There is another option - you can join one of the Timanfaya by camel excursions !


The biggest eruptions occurred in the 1730s. Pierre was disappointed that we didn't see lava and fire pouring out of the volcanoes as he apparently expected !


The photos don't do it justice because you don't get a sense of the scale but you can imagine the power of the eruptions as you drive past the canyons and craters.


In some places, you can see exactly how the lava looked as it flowed down from the craters, setting solid as it cooled.


I know it's a cliche, but it really does resemble what I imagine the scenery on the moon to look like.


The coach drops you off where it picked you up, next to the gift shop and restaurant.


There can't be many places in the world where you can eat chicked grilled over the heat of a volcano !


This is also where you get to see the most exciting part of the visit - a man with a bucket pours some water down a hole and a few seconds later, a geyser of steam shoots up in the air. These guys must really enjoy their jobs !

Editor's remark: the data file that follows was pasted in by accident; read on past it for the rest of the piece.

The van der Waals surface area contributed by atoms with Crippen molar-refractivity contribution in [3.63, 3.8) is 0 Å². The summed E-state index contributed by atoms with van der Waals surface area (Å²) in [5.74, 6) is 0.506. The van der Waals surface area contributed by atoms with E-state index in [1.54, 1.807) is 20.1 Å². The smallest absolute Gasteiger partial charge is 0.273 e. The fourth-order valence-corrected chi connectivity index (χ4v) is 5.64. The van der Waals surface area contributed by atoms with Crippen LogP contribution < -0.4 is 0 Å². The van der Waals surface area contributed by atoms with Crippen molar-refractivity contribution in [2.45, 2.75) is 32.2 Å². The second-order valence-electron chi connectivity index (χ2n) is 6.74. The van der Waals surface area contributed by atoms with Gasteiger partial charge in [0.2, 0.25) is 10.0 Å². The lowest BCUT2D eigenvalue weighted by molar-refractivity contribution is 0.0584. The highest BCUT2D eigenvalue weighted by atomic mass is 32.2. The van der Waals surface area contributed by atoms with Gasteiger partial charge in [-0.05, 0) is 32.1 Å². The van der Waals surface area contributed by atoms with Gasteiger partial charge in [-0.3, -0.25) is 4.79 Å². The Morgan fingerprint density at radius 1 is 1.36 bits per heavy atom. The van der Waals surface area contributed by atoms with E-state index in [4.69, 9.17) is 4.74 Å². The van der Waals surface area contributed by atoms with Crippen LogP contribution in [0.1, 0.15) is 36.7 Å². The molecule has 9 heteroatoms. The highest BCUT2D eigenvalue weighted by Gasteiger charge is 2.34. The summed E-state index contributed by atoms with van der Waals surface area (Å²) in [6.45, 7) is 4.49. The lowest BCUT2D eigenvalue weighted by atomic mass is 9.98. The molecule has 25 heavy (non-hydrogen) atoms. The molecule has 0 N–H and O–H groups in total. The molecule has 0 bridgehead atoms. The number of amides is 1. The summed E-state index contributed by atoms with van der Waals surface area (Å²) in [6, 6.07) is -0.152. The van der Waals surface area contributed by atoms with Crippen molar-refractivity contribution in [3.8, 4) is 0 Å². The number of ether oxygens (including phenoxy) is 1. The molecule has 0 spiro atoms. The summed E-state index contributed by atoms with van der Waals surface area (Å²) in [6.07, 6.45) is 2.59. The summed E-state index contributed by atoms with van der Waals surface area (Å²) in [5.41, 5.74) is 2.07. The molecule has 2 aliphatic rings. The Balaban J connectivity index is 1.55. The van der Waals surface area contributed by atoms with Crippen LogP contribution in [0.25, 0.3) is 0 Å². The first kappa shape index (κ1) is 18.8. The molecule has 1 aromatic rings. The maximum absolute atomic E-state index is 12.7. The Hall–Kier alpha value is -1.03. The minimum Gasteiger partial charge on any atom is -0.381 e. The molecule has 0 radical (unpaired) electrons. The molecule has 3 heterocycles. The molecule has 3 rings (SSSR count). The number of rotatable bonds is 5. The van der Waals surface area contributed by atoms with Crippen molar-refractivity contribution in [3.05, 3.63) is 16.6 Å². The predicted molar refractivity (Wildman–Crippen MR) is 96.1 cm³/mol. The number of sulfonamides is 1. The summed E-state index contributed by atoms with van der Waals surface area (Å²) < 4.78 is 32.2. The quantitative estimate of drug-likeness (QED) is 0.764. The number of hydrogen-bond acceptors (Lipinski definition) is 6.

In another display of the intense heat below the ground, another man used a pitchfork to put some dry branches a few feet down a hole and a few moments later, they caught fire.


It was a bit disconcerting that there were no fences around either of these displays and sometimes, the guys wandered off leaving them unattended, so it's worth keeping a close eye on your kids ! You get a better idea in the little videos we took.





Pierre wondered what would happen if you weed down the hole, which made me laugh !


Time for a family selfie and it was back to the car to continue our exploration of the island. More about that in my next blogposts !

Country Kids from Coombe Mill Family Farm Holidays Cornwall

Globecooking recipe : Courgettes Involtini (Italy)


The first recipe that I tried from last month's Italian-themed Kitchen Trotter box was these Courgettes Involtini or Dried Courgette Rolls.They are designed as a starter but they are also perfect as nibbles to accompany drinks or as part of a smorging platter.